Considering People with Disabilitiesas Überusersfor Eliciting Generalisable Coping Strategieson the WebMarkel Vigo1 & Simo...
CopingThe cognitive and behavioral efforts to managedemands that exceed the resources of a person.Lazarus & Folkman, 1984A...
ProblemWe do not know the coping strategiesemployed on the WebACM Web Science 20132 May 2013 3
Why is this importantIf we are able to automatically detect copingwe can provide the means to overcome thesituationACM Web...
What do we proposeACM Web Science 20132 May 2013Transferring the identified strategies frompopulations who cope more frequ...
Why is it challengingCoping occurs seldomOnce every 75 minutes.Novick et al., 2007112 minutes for sighted users95 for visu...
Why is it costlySignificant amount of observationsin the wild are requiredACM Web Science 20132 May 2013 7
What do we propose:Step 1. Observation &Identification of StrategiesACM Web Science 20132 May 2013 81. Observation
What do we propose:Step 2. Implementation ofalgorithms to detectstrategiesACM Web Science 20132 May 2013 91. Observation 2...
ACM Web Science 20132 May 2013What do we propose:Step 3. Deployment in the wild101. Observation 2. Algorithms 3. Deployment
What do we propose:Step 4. Run user studiesACM Web Science 20132 May 2013 111. Observation 2. Algorithms 3. Deployment 4. ...
What do we propose:Refine algorithmsgo to step 2ACM Web Science 20132 May 2013 121. Observation 2. Algorithms 3. Deploymen...
Case studyStep 1. Observation and analysis• 2 independent studies/datasets generatedfrom ethnographic studies and user tes...
Case studyStep 2. Implementation- Retracing: users retrace the steps in asequence of pages.- Re-checking: fast revisitatio...
Case studyStep 3. Deployment• Algorithms deployed in a Firefox add-onACM Web Science 20132 May 2013 15
Case studyStep 4. User study• 18 sighted participants, 10 days• 126 retraces and 67 rechecks• Tabbed browsing was interfer...
Case studyRefinement; then iterate.Tab browsing breaks the interaction contextre-checking:webpagei  wpj  wpi  wpjACM We...
False positive rate (less is better)ACM Web Science 20132 May 2013study 1 study 20.00.20.40.60.81.0study 1 study 20.00.20....
ConclusionThere is an overlap between the copingstrategies of different populationsACM Web Science 20132 May 2013 19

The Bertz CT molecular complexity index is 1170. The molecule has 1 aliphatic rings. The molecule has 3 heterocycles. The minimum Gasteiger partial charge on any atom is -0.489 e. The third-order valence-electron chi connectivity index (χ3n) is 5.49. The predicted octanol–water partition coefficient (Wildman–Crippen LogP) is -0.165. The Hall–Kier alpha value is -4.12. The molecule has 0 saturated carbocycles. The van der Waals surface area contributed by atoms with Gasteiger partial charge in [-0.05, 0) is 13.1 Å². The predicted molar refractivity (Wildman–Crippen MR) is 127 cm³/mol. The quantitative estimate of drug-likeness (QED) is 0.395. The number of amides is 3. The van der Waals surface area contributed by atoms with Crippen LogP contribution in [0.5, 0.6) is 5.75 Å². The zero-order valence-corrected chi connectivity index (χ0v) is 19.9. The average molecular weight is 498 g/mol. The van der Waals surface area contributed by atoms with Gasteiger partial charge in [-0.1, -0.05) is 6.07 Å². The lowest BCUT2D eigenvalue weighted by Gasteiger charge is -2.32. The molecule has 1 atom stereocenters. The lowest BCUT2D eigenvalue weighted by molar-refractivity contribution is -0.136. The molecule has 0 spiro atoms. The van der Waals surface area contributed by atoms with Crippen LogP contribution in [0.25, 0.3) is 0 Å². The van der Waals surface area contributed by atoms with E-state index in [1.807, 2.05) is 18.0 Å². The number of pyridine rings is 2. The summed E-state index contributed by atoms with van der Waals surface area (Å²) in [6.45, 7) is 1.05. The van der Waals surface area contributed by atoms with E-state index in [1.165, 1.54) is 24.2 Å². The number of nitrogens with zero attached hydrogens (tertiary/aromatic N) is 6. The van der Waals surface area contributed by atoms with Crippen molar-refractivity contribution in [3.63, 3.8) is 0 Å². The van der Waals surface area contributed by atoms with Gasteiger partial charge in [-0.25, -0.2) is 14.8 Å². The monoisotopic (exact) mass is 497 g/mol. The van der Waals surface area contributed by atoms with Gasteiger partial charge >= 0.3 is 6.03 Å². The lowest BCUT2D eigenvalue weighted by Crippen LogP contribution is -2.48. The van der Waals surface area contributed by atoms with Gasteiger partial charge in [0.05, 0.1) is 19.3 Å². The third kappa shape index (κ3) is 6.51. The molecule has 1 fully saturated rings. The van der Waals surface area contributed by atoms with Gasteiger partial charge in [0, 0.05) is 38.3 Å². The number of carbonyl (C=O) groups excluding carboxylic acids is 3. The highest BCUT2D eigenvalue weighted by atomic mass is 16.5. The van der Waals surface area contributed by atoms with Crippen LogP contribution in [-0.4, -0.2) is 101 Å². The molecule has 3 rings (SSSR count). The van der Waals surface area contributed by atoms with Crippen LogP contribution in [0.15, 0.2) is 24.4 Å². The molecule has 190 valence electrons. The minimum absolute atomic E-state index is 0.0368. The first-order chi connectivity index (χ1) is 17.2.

Follow upACM Web Science 20132 May 2013 20Contact@markelvigo | markel.vigo@manchester.ac.ukPresentation DOIhttp://dx.doi.o...
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Considering People with Disabilities as Überusers for Eliciting Generalisable Coping Strategies on the Web

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When users struggle on the Web they employ extreme adaptations to tackle problematic situations, namely coping strategies. If we are able to automatically detect such situations we can provide the means to bypass or pre-empt them. However, isolating these coping strategies is a challenging task: coping occurs seldom and when it happens, coping is not always overtly manifested. Therefore, in order to identify the coping strategies employed by users in situ longitudinal observations have to be conducted, which are resource intensive. We propose a more economical method that transfers the coping strategies employed by groups of users that cope frequently and overtly, such as people with disabilities, to broader populations. To do so, we first identify the coping strategies employed by people with disabilities; then we code these strategies and convert them into coping detection algorithms that are injected into web pages. Remote longitudinal studies are run with broader populations to measure the detection rate of the algorithms. Based on participants’ feedback we iteratively modify the algorithms to adjust them to the coping strategies users employ. We illustrate this method with a case study that transfers the strategies employed by visually disabled users to able-bodied users. We discover that different populations do not only face the same problems, but also exhibit similar strategies to tackle them.